We’d been expecting the Z400 ever since Kawasaki unveiled the Ninja 400. The company paired up the Z, the Ninja, and the Versys for a trio of small-displacement, 300cc models that offer a variety of experience based on the same powertrain.The tiny Z adopting the 400cc powertrain introduced wth the Ninja didn't come as a big surprised. The model showed up in the 2019 lineup. Director Jason attended the launch back in January, but we wanted to get a real-life feel for the newcomer.
Considering how well received the Ninja 400 has been, it made sense to compare the new 400 to its popular brother. To make this comparison happen, I called upon our colleague Sophia, also based out of Toronto, for a little help. The poor soul was "stuck" riding on the Ninja 400 for a few days, while I picked up the new 2019 Z400.
When I showed up at the Kawasaki office to get the little Z, my contact there welcomed me and gave me the usual walk around, as he usually does when I get a presser. Interestingly, he commented that while the two bikes are virtually identical, they feel like two entirely different motorcycles. Mind you, I hadn’t been on the Ninja 400 in a year, so I jumped in the saddle of the Z400 and brushed the comment off, thinking to myself that they couldn’t be that different. Turns out I was wrong to doubt him.
From a technical aspect, the Z400 and the Ninja 400 are pretty much twins. The underlying platform is the same, the suspension and brakes are as well. Of course, the Z sheds the full fairing and the suspension is (apparently) set to a slightly more forgiving set up than the Ninja. From a size standpoint, there are a few, minuscule differences in measurements that make the Z400 wider by a few millimeters and also lower than the Ninja. The Z is also a tiny 2 lb lighter than its already lightweight brother, tipping the scale at 364 lb versus 366 lb (for the ABS version).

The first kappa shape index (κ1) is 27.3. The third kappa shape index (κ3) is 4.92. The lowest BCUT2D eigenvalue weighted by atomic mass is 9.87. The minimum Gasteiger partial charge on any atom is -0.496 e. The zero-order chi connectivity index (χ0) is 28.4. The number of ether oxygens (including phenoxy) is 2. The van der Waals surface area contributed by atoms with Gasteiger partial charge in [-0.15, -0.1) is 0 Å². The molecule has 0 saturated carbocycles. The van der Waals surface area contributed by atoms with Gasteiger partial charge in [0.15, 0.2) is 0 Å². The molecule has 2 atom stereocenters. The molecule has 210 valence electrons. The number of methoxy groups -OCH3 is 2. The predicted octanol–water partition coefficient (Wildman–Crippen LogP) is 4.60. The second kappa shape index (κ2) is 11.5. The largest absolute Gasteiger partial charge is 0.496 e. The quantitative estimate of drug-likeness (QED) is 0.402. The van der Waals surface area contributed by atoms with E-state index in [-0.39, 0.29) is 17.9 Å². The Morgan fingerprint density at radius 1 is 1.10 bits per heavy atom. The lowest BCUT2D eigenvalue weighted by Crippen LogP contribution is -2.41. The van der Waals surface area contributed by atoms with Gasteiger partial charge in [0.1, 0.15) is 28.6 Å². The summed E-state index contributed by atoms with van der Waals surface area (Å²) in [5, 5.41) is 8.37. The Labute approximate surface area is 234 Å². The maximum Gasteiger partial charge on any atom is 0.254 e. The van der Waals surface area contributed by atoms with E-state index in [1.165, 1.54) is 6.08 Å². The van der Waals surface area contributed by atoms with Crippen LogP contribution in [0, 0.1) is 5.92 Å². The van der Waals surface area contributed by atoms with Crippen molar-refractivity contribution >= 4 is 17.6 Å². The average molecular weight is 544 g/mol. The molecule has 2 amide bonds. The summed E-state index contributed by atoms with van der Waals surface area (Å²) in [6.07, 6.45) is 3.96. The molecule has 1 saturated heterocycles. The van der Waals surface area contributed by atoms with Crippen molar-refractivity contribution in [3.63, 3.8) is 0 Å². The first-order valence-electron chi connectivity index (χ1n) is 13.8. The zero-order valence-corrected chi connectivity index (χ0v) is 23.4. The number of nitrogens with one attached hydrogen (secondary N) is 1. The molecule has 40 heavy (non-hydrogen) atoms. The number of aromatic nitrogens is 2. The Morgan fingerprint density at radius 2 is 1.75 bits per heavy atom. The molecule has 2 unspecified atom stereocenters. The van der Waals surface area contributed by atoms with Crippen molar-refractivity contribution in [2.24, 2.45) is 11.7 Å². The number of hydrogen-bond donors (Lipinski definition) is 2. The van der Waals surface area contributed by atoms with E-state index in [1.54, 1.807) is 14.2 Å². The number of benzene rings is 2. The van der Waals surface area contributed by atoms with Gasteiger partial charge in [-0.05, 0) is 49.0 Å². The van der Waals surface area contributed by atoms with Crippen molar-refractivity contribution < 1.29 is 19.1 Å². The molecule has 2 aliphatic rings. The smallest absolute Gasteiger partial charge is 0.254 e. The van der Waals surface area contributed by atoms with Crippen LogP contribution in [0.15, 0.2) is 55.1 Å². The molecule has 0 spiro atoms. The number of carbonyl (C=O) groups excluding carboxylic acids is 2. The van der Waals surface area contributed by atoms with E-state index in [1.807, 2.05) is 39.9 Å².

Surprisingly, while there’s only a few pounds difference between the two models, the Z400 feels much lighter. Not that the Ninja is heavy by any means, but the little Z weirdly feels lighter. This could be due in part to the absence of a fairing which gives the impression of having more freedom of motion of the headstock.
Despite using the same 399cc twin-cylinder mill as the Ninja, the Z400 feels gruntier at low rpm and a little buzzier at highway speeds. Sophia commented about that that the Z felt twitchier at take-offs than the Ninja. I would describe its overall behavior as a little more primal. While the Ninja rides smoother and in a more linear manner, the Z doesn’t thrive on being predictable and has more character. I wouldn’t use it as an argument against the model, but simply as something that could make a potential buyer choose one over the other.
That being said, I fell in love with the 400 when I first got my hands on the Ninja and riding on the Z was only a reminder of how much of a hoot that little engine is. This is something Sophia echoed in her comments, describing how powerful they feel even on the highway. Don’t be fooled by the “small displacement” appellation—both the Z and the Ninja are capable little buggers. You do meet a plateau once you reach a cruising speed of around 75 mph—unlike, say, the Yamaha R3. But at any speed below that mark, the tiny mill is flexible and willing to give you as much juice as you want.
Because of how versatile the Z400 and the Ninja 400 are, I’ve regularly been referring to them as excellent starter bikes. While I find most 250-300s underpowered and lackluster, the addition of 100cc is enough to turn a bike you’ll want to swap after only one season into one you’ll want to grow on. Sophia, who got her start on a Ninja 250 (which is currently sleeping in her garage), agreed with me, saying that the two are light and gentle enough while providing good-enough power to satisfy both seasoned riders and beginners alike.